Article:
Support » Fixing WordPress » bad install, would export file be good enough?

  • My DB has been hit by the bug going around that corrupts the RSS feed that appears only in Google Reader. I’ve found the bad code, deleted it, but it’s come back. I’m thinking my best option at this point is to just backup my posts, delete all files and database and start over.

    I’m going to backup my DB just to be on the safe side, but should I be ok using the Export function, a clean install of WP, and then use the Import function? Assuming I keep the file structure of all the images in place, anyone see any issues with this? I’m trying to avoid a direct export/import from the database itself because I don’t know where else the code is.

Viewing 4 replies - 1 through 4 (of 4 total)
  • whooami



    bug? bad install?

    you were hacked. thats not a bug, and thats not a bad install.

    assuming you dont have malicious code inside your database, and you change your passwords, and make sure your local machines dont have malware on them — sure that will probably work.

    if youre doing the export from within phpmyadmin, you will want to insure that when you go to import that the wordpress version is the same.

    you can NOT, for example, import a mysql dump from a 2.3 blog into a 2.8.1 database.



    Volunteer Moderator

    I agree, do backup your database, download copy (but do not delete) of wp-contents folder for good measure and export XML from your WP.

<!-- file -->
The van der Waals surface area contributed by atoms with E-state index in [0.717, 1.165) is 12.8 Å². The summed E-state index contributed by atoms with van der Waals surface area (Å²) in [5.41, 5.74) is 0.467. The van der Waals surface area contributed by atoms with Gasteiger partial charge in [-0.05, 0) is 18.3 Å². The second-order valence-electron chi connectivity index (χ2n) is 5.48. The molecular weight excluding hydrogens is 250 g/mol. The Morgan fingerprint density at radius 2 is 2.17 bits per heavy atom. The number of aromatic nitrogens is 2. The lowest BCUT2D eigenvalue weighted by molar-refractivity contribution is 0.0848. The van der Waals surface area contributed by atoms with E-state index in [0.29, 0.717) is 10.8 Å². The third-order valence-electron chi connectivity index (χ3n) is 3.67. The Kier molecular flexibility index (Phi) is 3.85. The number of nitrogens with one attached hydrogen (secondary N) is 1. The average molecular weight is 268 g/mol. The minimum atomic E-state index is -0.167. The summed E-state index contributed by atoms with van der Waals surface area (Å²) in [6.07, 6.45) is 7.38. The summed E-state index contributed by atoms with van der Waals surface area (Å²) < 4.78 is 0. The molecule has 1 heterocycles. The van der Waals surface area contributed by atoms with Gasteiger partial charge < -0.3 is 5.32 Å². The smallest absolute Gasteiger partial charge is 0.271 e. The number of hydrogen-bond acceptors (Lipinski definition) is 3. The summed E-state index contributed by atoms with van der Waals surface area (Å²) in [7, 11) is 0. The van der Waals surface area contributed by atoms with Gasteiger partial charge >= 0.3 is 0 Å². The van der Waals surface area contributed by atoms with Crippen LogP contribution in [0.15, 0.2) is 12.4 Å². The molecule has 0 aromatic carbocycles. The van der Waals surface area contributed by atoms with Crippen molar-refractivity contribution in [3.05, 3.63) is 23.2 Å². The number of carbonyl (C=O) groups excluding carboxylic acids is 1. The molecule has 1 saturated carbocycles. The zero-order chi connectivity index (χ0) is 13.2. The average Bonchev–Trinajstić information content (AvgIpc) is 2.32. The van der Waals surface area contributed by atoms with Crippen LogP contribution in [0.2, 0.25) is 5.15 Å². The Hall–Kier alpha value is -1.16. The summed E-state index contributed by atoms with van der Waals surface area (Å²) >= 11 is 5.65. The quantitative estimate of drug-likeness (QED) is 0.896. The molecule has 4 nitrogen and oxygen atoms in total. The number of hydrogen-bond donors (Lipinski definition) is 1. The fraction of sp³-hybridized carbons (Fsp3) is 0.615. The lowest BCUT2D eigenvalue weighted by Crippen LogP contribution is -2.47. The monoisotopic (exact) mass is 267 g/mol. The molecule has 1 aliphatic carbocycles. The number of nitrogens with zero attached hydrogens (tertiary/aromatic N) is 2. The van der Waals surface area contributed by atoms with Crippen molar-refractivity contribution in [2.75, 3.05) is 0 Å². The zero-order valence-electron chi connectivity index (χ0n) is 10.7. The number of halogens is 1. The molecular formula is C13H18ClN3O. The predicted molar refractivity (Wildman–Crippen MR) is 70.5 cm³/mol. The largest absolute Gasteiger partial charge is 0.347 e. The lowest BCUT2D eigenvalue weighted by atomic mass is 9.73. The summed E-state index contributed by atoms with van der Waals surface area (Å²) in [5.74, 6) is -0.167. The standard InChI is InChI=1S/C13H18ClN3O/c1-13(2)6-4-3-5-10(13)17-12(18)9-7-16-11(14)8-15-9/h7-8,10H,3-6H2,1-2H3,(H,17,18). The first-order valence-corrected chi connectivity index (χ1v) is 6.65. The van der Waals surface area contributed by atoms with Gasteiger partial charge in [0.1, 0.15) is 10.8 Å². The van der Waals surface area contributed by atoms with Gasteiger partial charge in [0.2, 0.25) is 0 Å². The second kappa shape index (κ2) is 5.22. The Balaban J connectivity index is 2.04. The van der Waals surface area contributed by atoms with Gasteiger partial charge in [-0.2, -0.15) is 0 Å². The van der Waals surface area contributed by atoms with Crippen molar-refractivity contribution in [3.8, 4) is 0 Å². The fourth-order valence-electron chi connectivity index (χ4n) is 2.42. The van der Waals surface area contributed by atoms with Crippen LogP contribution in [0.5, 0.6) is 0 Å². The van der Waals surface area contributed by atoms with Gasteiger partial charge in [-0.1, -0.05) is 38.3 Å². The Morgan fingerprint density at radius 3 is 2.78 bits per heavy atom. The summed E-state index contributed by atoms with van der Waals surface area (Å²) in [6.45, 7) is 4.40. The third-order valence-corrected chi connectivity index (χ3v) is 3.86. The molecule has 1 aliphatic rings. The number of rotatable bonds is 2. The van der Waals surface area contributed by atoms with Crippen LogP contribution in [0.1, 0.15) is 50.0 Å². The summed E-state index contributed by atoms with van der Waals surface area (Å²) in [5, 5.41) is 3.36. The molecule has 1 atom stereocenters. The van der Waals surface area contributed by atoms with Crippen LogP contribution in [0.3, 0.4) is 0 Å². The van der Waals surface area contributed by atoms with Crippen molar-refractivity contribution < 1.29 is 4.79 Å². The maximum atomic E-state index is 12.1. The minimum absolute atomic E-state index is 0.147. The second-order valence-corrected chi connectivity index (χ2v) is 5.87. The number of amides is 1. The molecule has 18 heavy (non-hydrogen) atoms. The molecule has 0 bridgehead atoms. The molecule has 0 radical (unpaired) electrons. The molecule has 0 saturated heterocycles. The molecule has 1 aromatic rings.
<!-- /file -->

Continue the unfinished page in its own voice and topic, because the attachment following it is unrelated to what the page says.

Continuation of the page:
– Open up your exported XML file in plain text editor and do a cursory check. I caught hacks in my friend’s XML file at the very top and a javascript code at the very bottom.
    – Import clean XML in new install and don’t forget to click on include attachments so that links to images will be correctly pointing to your images already in your server.
    edit- oops whooami, didn’t see you there 🙂

    I just wanted confirmation that the XML file is trustworthy, which it seems that it is. Thanks for mentioning to look through the XML file, didn’t even think about that.

    And yes, hacked is what happened – not a bug/bad install that I mentioned.

    This Google Reader hack has been a pain in the ….

    Thanks for the replies!!

    “This Google Reader hack has been a pain in the ….”

    This frustrates me to no end. Taken in the correct context, I, meaning ME am interpreting this phrase to indicate the following:

    Example: “Using the Google Reader Hack, I was able to expose some hidden links on my blog”. This is in the same context that I myself would use the phrase.. “There are some really cool hacks out there for using the Google Search Engine that lets you do deep-web searches that the average user doesn’t even know about.”

    The meaning behind this being, that given a particular piece of software, the term “hack” is used to define a tip, or a trick, for revealing more, realizing an unintended benefit from, or getting more return on your effort than was originally intended during the normal use of a given application.

    I am seeing this thought -“Google Reader Hack”- repeated here and elsewhere as if there is a “hack” (in this case I am using the term to indicate an avenue of exploit), directed at WordPress users via the Google Reader. I say, the idea that WordPress is being “hacked” via Google Reader, is horse flop.

    ..another thread of interest

    Would someone, SOMEONE please prove to me, show me, that WordPress is being hacked via Google Reader, so I can just take my lumps and shut the hell up? Please? Someone show me I am wrong in my interpretation.

    (kicks soapbox into crowd, patiently awaits pitchforks and torches).

Viewing 4 replies - 1 through 4 (of 4 total)
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